As Jesuit labored, Lake Oswego enlivened with energy, creating a spark and sense of urgency at Abel's expense. Matt Grim's RBI groundout evened the game at 4-4. And, with the Laker dugout at full throat, Deville daringly stole home with Abel locked in on his catcher to give Lake Oswego a 5-4 lead.
"It was almost like 'Friday Night Lights,' playing on the football field with that sort of intensity," Deville said.
"We had one mindset and that was to hunt (Abel's) fastball because he was either going to be on it or he was going to be wild," Sebolsky said.
It was the sort of spurt, again without stars Sam Haney and Jake Dukart, that gave fans a glimpse of what the Lakers could be in 2018.
Following two upset wins in the Class 6A playoffs and a 6A quarterfinal appearance versus Beaverton, Lake Oswego is thinking big. Only five seniors graduated from last season and with Sebolsky, Dawson Jaramillo, Deville, and Jackson Laurent expected to return alongside the said stars, there's good reason to believe Lake Oswego will be in the hunt for a state title.
"We want to win it all," Deville said. "We kind of got over that learning curve toward the end of the season and that won't be there next year. We're just gonna go out there and ball out."
"We know we have a target on our back after last postseason," Sebolsky added. "We just have to finish it. We had that playoff run with a young and we have that experience where we can battle everything."
Yet, though Lake Oswego was able to rattle the Crusaders' cage a bit, they couldn't blow the lid off the game completely. In fact, the Lakers didn't score another run off Abel the rest of the way while Jesuit went off at the dish. The taunting aimed at Abel subsided as the Crusaders put the game away with one pounding hit after another and the sophomore kept Lake Oswego off the board.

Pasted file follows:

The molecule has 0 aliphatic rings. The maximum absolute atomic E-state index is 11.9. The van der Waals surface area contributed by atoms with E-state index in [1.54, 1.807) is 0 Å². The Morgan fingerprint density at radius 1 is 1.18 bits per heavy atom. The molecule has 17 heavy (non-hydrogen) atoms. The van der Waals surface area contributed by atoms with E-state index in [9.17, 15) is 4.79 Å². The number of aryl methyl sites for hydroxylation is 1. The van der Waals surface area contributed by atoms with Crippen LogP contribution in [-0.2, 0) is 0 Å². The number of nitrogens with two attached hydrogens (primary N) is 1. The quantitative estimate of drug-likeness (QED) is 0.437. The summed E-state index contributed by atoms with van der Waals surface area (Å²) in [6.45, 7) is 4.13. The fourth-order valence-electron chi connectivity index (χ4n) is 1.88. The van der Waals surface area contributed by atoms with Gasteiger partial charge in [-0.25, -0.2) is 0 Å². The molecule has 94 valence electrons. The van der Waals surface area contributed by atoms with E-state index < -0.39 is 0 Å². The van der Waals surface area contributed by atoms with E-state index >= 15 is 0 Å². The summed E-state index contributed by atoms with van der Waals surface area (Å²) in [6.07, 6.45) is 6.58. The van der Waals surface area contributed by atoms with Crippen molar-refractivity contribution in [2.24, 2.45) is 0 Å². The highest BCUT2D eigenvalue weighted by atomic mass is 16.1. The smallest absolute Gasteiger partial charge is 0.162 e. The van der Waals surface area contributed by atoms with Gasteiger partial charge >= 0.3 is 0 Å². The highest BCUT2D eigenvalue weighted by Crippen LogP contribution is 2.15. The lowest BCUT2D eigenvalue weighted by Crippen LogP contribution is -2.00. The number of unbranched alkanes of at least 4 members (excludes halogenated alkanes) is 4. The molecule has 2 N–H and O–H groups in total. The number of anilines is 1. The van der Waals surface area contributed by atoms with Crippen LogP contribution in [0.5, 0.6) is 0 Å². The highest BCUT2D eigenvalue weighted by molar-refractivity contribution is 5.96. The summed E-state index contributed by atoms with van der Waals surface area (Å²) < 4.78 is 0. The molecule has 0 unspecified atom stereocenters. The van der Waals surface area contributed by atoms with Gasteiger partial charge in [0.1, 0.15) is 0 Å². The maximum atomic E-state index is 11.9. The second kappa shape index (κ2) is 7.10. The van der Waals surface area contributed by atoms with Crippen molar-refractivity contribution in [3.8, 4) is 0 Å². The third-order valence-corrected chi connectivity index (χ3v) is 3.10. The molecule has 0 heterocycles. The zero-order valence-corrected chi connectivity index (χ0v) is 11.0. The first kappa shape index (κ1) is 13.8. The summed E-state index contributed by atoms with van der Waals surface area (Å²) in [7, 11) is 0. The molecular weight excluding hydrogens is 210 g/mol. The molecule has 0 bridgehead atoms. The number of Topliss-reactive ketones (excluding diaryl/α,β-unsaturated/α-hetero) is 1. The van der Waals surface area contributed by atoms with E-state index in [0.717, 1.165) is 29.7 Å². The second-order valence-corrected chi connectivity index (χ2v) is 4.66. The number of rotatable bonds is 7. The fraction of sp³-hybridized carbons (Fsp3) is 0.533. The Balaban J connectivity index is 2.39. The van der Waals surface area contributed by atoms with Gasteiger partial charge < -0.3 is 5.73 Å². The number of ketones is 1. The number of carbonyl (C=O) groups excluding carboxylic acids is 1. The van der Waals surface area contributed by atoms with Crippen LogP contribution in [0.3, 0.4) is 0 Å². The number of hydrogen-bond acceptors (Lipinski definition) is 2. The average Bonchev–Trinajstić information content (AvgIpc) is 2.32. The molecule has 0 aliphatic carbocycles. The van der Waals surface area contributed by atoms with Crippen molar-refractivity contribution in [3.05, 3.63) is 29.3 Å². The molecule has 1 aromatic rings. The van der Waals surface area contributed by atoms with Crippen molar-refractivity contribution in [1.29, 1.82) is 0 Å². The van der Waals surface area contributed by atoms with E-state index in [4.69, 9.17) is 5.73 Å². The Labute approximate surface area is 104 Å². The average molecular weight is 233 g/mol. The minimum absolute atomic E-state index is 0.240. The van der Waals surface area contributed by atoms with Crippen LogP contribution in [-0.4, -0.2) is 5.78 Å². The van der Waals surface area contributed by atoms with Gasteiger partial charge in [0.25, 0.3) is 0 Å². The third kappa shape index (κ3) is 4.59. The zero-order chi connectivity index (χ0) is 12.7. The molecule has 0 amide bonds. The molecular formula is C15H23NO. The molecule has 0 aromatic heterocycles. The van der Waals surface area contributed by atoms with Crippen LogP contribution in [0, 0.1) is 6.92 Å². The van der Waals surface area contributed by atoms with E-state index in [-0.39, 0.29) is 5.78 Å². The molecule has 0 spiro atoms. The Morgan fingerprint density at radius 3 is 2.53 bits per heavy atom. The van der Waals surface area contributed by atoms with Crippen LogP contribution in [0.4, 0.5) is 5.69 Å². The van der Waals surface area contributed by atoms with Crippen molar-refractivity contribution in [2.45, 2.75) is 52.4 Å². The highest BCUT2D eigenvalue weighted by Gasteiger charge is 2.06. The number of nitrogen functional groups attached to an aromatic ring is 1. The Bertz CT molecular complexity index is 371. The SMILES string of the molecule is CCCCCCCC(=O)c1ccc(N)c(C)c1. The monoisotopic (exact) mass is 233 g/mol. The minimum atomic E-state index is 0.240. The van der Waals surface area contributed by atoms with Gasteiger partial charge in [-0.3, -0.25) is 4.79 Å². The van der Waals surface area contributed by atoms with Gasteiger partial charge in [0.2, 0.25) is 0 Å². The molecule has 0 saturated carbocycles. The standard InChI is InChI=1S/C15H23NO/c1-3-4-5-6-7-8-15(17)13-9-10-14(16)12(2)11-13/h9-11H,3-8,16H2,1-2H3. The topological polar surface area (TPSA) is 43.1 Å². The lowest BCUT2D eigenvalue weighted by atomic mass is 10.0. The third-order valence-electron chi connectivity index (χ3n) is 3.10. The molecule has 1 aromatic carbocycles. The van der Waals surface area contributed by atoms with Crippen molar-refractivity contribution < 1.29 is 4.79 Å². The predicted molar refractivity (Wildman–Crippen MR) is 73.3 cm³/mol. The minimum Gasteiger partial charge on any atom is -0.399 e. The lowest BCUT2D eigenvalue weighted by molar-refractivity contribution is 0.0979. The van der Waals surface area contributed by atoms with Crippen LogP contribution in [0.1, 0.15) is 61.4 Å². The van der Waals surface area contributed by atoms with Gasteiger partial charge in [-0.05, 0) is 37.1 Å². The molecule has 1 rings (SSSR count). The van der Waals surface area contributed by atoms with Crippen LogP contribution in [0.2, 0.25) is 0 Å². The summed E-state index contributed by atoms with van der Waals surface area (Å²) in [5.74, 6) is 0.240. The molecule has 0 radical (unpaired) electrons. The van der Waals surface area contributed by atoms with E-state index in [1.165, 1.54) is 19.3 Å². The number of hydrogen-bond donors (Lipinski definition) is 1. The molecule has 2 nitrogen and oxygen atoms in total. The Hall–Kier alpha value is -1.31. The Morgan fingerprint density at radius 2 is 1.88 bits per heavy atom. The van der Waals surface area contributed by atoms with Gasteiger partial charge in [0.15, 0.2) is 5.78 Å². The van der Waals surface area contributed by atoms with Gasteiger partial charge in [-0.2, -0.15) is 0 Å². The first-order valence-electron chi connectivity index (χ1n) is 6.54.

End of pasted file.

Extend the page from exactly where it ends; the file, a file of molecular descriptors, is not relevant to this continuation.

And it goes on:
"I was pretty mad about that, but it just drove my competitiveness even further through the roof," Abel said. "I just put my blinders on, blocked everything out and went from there. I'm sure a lot of teams will mock me for what I do, but I just unleash my energy in all sorts of forms."
Jesuit loves Abel's ability to bring that edge to the field and certainly had their ace's back the rest of the contest. Porter, with the bags full facing a full count, sized up a fastball and flogged it between the Laker centerfielder and right fielder. The ball rolled to the deepest part of the park and with three plus athletes on the bags, all three scored standing up. With one swing, Jesuit jumped to an 8-5 lead. Josh Daul added an opposite field double in the fifth and another in the sixth. Dorsey Wilhoite ran out a RBI infield single and scored on a Will Spitznagel RBI infield single. Subsequently, Porter added a two-run double to extend Jesuit's lead to 14-5.
"Porter is an animal," Abel said. "He's unstoppable out there most of the time. We hammered the ball whenever we could, whenever we got the chance."
Ennis Ferguson had a two-run single in the second. The second baseman also turned a double play with Spitznagel.